When Stephanopoulos asked the president whether he’d want that kind of “interference” in American politics, Trump pushed back on the word.

“It’s not an interference, they have information — I think I’d take it,” Trump said. “If I thought there was something wrong, I’d go maybe to the FBI, if I thought there was something wrong.”

Although Mueller did not find enough evidence to establish a criminal conspiracy involving the Trump campaign in his probe of Russia’s role in the 2016 election, his report said that the Russian government interfered in the election in a “sweeping and systemic fashion” and that Trump’s campaign was open to assistance from Russian sources.

Trump’s remarks go further than those of his son-in-law and adviser, Jared Kushner, who told Axios last week that he didn’t know whether he’d contact the FBI if Russians reached out again.

And they are likely to reignite a debate on the 2020 campaign trail and in Congress over what should be considered acceptable behavior by candidates — a debate that was unresolved by Mueller’s decision not to bring charges against any Americans related to Russia’s attack on the U.S. political system.

Trump dismissed the idea that his son, Donald Trump Jr., should have told the FBI about his 2016 contacts with the Russians, including the Trump Tower meeting Trump Jr. hosted after he was promised damaging information about Democrat Hillary Clinton as part of a Russian government effort to help his father’s campaign.

“You’re a congressman, someone comes up and says, ‘I have information on your opponent,’ do you call the FBI?” Trump asked.

“If it’s coming from Russia, you do,” Stephanopoulos said, pointing out that Al Gore’s campaign contacted the FBI when it received a stolen briefing book in 2000 and that the FBI director said recently that the agency should have been notified when the Trump campaign received an offer of information on Clinton.

“The FBI director is wrong,” Trump said.

An FBI spokeswoman declined to comment.

The FBI offers generic defensive briefings to campaigns, warning them of foreign influence efforts, and at a May 7 Senate hearing, FBI Director Christopher A. Wray said any suspected attempts should be reported.

“I think my view is that if any public official or member of any campaign is contacted by any nation-state or anybody acting on behalf of a nation-state about influencing or interfering with our election, then that is something that the FBI would want to know about,” Wray said.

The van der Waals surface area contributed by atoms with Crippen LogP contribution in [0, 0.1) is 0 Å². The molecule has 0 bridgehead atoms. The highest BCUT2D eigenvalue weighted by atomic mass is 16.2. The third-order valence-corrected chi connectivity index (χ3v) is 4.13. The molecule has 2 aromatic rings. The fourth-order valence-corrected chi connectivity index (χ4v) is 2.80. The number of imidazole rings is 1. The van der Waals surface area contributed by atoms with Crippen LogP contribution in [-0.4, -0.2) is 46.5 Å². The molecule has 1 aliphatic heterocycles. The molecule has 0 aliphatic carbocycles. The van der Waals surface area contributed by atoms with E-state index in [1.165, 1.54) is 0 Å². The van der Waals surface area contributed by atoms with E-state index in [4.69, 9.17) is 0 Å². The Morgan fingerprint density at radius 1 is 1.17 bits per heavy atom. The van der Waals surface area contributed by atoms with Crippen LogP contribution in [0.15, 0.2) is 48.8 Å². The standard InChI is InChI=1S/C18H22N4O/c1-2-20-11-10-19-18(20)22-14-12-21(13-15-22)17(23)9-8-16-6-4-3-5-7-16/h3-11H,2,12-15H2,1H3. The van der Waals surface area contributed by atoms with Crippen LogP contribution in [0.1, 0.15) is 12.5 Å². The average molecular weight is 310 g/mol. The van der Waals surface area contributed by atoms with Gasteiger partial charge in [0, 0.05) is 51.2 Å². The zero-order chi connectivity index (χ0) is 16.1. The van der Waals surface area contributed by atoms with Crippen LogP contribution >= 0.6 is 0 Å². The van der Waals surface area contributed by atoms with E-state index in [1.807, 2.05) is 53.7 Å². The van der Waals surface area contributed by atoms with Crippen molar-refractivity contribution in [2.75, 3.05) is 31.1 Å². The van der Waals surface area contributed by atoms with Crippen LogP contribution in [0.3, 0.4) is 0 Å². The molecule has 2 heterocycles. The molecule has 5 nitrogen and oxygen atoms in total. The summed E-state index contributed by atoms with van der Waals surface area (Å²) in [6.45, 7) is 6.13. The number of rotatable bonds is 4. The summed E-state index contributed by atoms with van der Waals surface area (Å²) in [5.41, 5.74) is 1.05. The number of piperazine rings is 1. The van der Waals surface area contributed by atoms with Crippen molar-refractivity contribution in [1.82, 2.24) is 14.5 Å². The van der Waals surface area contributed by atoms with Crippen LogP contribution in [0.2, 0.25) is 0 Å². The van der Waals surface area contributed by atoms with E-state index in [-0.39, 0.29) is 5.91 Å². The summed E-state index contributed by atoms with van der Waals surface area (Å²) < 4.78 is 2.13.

It is illegal to accept foreign campaign contributions, although an exchange of information is a more murky matter.

Mueller found that it was not clear whether courts would accept that opposition research provided free by a foreign government constituted a “thing of value” and thus an illegal foreign campaign contribution.
Ultimately, Mueller also found that he could not sustain a criminal case around the meeting, in part because it would be difficult to prove that Trump Jr. knew it could violate the law.

Trevor Potter, counsel to John McCain’s presidential campaigns, said that any candidate who takes intelligence from a foreign government would be compromised and left beholden to that country.

“The Founders feared exactly such foreign attempts to interfere in U.S. politics,” he said.

Here’s the transcript of the relevant part of the interview:

Stephanopoulos: Your campaign this time around, if foreigners, if Russia, if China, if someone else offers you information on opponents, should they accept or should they call the FBI?

Trump: I think maybe you do both. I think you might want to listen. There’s nothing wrong with listening. If somebody called from a country, Norway, “We have information on your opponent,” oh, I think I’d want to hear it….If I thought there was something wrong, I’d go maybe to the FBI. If I thought there was something wrong.

And here’s the video:

The roots of this question from Stephanopoulos, of course, lie in the now-infamous June 2016 meeting at Trump Tower between Donald Trump Jr., Jared Kushner, and Paul Manafort and Natalia Veselnitskaya, a Russian lawyer who had previously been linked to the Russian government and has since admitted to being an informant for the Russian Government. As we learned several days after the initial Times report when Trump Jr. made the emails he had exchanged with campaign officials prior to the meeting public, the meeting was scheduled after Trump Jr. and others in the campaign were told that Veselnitskaya had access to damaging information about Hillary Clinton and the clear implication was that this information came, either directly or indirectly, from the Russian government. In one of those emails, Trump Jr. responded “That’s great” when informed that the lawyer had access to damaging information about Clinton and the Democrats. Later, Veselnitskaya said in interviews that Trump Jr. offered a quid pro quo in exchange for information about Clinton.